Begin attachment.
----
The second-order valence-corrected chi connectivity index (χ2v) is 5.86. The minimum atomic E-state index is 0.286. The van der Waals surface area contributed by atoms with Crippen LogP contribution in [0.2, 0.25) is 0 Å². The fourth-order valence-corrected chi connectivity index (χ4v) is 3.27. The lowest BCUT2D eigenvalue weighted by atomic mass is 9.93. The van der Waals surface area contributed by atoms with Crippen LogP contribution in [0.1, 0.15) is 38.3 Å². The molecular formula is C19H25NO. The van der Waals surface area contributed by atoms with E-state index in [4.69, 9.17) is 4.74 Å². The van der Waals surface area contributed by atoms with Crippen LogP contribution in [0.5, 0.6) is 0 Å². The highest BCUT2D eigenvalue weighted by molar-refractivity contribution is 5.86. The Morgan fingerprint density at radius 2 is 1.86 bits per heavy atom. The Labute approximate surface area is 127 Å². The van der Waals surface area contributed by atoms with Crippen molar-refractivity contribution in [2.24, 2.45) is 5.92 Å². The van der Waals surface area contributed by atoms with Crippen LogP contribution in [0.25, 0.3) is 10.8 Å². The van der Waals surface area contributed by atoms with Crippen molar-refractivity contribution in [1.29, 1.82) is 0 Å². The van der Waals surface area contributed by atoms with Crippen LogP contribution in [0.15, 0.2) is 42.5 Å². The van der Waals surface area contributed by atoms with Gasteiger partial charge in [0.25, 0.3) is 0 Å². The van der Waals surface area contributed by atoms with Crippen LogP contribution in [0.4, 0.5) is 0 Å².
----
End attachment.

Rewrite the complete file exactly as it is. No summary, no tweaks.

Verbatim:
The second-order valence-corrected chi connectivity index (χ2v) is 5.86. The minimum atomic E-state index is 0.286. The van der Waals surface area contributed by atoms with Crippen LogP contribution in [0.2, 0.25) is 0 Å². The fourth-order valence-corrected chi connectivity index (χ4v) is 3.27. The lowest BCUT2D eigenvalue weighted by atomic mass is 9.93. The van der Waals surface area contributed by atoms with Crippen LogP contribution in [0.1, 0.15) is 38.3 Å². The molecular formula is C19H25NO. The van der Waals surface area contributed by atoms with E-state index in [4.69, 9.17) is 4.74 Å². The van der Waals surface area contributed by atoms with Crippen LogP contribution in [0.5, 0.6) is 0 Å². The highest BCUT2D eigenvalue weighted by molar-refractivity contribution is 5.86. The Morgan fingerprint density at radius 2 is 1.86 bits per heavy atom. The Labute approximate surface area is 127 Å². The van der Waals surface area contributed by atoms with Crippen molar-refractivity contribution in [2.24, 2.45) is 5.92 Å². The van der Waals surface area contributed by atoms with Crippen LogP contribution in [0.25, 0.3) is 10.8 Å². The van der Waals surface area contributed by atoms with Crippen molar-refractivity contribution in [1.29, 1.82) is 0 Å². The van der Waals surface area contributed by atoms with Crippen LogP contribution in [0.15, 0.2) is 42.5 Å². The van der Waals surface area contributed by atoms with Gasteiger partial charge in [0.25, 0.3) is 0 Å². The van der Waals surface area contributed by atoms with Crippen LogP contribution in [0.4, 0.5) is 0 Å².